Jake Tapper, a.k.a. the Littlest Sam Donaldson, told the National Review that he's so so serious about reportorial objectivity that he doesn't vote. Which is funny because he once dated John McCain's flack!
Still, he admits that there has been a clear bias in favor of Obama. "Certain networks, newspapers, and magazines leaned on the scales a little bit," he told Howard Kurtz, the Washington Post's media critic. However, while covering the 2000 election for Salon, Tapper was also quite public about his feeling that the media were "refusing to shine a light on the things Bush doesn't seem to know or understand." Obviously, Tapper doesn't think the cure for bias in one direction is to be biased in the opposing direction. (He says he doesn't vote in presidential elections, to help preserve his objectivity.)
On the spectrum of self-righteous journalistic self-abnegation, the refusal to vote is generally thought to be at the extreme end. We imagine, however, that if Tapper's delicate journalistic scales of objectivity can't survive a pull at the voting lever, then he'd also try to avoid getting romantically involved with the press secretaries of the politicians he covers, which can naturally present rather knotty ethical puzzles.
Back in 2000, when he was a political reporter for Salon, Tapper dated Nancy Ives, who was at the time the press secretary to Sen. John McCain. In a May 2000 Daily News item on the affair, Tapper coyly batted questions away, but didn't deny it. The item appeared about two months after McCain's primary campaign ended on March 9, 2000, so it's entirely possible that Tapper and Ives didn't become entangled until after Tapper, who had been on the trail with the McCain campaign, was no longer covering Ives' boss.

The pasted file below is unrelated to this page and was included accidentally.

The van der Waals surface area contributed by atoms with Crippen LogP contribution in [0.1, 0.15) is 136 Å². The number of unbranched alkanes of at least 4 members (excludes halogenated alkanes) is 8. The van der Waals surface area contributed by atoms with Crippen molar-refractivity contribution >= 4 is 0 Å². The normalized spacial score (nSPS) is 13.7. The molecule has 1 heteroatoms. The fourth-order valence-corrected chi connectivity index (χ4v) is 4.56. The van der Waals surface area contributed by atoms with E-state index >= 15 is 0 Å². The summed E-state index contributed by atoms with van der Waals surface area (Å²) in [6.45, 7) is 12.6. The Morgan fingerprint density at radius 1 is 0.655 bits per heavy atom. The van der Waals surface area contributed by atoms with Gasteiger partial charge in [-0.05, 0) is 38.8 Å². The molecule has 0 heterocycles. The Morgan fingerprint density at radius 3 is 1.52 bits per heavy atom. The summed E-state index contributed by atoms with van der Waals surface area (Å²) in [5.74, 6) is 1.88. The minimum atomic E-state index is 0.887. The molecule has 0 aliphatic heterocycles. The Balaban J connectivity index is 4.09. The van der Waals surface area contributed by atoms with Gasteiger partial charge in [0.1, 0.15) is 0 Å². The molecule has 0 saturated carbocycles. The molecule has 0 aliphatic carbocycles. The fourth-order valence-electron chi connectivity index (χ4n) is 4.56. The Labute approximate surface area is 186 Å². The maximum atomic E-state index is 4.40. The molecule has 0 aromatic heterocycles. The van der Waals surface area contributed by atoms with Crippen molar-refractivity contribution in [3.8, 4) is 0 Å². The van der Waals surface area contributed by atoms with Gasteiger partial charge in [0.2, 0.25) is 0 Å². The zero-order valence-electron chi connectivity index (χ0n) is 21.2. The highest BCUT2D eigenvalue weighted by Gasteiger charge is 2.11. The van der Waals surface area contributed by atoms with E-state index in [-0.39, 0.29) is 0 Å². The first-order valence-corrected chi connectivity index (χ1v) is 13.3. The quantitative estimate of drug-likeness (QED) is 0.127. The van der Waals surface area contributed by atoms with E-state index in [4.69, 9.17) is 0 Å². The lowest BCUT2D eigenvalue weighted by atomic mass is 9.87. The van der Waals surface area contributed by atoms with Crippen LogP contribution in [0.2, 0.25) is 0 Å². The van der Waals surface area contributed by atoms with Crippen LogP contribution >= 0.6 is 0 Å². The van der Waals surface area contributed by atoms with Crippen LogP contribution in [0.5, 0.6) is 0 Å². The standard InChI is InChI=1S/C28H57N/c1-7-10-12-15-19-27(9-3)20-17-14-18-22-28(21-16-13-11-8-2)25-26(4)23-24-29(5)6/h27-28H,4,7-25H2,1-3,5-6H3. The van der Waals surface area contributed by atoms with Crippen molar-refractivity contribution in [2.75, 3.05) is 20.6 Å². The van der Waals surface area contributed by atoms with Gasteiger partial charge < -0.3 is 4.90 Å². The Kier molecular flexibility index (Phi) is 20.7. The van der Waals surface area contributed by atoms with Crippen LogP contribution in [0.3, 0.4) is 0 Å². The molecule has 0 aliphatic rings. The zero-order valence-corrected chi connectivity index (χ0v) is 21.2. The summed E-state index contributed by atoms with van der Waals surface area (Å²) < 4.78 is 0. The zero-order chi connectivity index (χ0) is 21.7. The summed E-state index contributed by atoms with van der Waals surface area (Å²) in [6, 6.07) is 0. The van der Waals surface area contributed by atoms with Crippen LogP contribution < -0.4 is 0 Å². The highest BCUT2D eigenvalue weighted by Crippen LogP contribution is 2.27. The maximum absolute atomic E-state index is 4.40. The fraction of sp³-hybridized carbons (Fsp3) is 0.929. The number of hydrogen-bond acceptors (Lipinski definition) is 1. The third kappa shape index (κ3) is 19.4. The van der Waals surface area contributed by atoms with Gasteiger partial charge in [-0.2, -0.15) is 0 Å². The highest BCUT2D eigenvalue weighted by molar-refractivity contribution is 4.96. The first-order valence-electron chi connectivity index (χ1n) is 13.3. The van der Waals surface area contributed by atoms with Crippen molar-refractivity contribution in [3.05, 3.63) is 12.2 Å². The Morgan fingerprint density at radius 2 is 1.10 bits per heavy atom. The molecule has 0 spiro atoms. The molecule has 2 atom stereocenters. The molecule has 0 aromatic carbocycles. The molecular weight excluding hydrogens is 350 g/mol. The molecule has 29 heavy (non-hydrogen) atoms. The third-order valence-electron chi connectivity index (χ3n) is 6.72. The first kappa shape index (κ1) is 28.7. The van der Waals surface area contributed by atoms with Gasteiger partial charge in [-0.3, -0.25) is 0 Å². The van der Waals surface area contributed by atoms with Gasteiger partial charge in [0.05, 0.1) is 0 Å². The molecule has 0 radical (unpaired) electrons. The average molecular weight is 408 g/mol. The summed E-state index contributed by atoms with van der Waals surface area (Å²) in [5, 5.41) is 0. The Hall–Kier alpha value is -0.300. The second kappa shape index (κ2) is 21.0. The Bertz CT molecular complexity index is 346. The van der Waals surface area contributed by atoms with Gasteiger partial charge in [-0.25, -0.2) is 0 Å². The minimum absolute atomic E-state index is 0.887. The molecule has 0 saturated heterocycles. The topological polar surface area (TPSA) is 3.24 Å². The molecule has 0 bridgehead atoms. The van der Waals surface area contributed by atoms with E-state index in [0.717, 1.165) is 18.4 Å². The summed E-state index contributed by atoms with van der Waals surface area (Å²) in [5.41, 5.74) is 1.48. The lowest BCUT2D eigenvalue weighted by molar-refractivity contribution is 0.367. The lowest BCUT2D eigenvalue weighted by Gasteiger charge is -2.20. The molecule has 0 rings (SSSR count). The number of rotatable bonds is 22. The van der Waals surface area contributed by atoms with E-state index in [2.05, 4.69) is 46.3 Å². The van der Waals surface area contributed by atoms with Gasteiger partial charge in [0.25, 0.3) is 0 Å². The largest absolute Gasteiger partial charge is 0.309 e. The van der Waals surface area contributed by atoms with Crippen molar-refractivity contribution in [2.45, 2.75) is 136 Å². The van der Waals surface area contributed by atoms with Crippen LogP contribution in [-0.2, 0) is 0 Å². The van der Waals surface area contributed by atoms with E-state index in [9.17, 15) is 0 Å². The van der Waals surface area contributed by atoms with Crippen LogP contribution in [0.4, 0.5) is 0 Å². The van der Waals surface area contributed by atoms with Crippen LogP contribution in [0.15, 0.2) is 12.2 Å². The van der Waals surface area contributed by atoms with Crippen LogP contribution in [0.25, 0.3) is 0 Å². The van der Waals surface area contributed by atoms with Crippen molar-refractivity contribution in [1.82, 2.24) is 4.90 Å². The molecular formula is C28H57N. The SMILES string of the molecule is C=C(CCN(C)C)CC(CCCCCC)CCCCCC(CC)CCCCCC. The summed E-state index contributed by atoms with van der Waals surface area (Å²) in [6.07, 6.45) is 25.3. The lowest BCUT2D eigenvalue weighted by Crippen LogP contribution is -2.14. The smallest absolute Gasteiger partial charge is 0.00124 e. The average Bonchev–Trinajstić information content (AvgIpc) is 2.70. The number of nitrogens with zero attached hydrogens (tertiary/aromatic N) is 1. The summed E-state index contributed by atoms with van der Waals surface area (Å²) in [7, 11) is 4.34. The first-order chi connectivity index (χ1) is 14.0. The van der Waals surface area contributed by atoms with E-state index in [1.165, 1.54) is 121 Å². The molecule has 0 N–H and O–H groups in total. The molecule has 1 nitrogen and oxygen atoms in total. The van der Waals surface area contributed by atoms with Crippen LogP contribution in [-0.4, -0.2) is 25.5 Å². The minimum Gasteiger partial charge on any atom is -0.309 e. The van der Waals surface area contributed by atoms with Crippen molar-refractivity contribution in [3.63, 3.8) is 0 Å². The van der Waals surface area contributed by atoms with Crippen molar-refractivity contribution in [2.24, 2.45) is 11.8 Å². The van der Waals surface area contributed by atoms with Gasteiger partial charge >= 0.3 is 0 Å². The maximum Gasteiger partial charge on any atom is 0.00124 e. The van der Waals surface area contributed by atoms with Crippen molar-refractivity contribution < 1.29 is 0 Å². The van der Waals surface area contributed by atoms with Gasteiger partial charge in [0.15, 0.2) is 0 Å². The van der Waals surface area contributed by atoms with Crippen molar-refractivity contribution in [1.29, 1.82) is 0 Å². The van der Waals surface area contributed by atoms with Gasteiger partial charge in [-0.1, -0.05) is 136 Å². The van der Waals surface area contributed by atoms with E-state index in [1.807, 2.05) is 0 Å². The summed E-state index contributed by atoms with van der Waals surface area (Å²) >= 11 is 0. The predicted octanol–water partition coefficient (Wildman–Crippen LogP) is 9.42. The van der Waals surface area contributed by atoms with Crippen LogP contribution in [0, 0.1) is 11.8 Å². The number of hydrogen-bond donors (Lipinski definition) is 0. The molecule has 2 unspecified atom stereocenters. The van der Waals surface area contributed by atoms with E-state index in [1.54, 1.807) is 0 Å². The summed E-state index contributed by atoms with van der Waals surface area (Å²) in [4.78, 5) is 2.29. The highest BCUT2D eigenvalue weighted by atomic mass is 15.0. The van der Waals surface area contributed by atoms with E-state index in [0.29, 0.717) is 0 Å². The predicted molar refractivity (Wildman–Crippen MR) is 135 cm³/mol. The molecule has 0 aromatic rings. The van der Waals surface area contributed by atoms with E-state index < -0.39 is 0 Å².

But just two weeks before the item appeared, Tapper was filing glowing, reputation-burnishing dispatches from Vietnam on McCain's poignant return to the land where he spent nearly six years as a POW. We wonder if Ives was on that trip.
The notion that even private, constitutionally protected expressions of political preference can somehow threaten to infect a reporter's hard-won objectivity is silly and stupid and needlessly abstemious and adds to the useless mythology of journalist-as-superhumanly-even-handed-fairness-machine—as opposed to the reality that reporters are flawed human beings capable of using reason and common sense to keep their own beliefs and priorities in perspective as they navigate stories.
But whatever. If you don't want to vote, don't vote. But he ought to spare us the phony moralism about the lengths he will go to remain objective.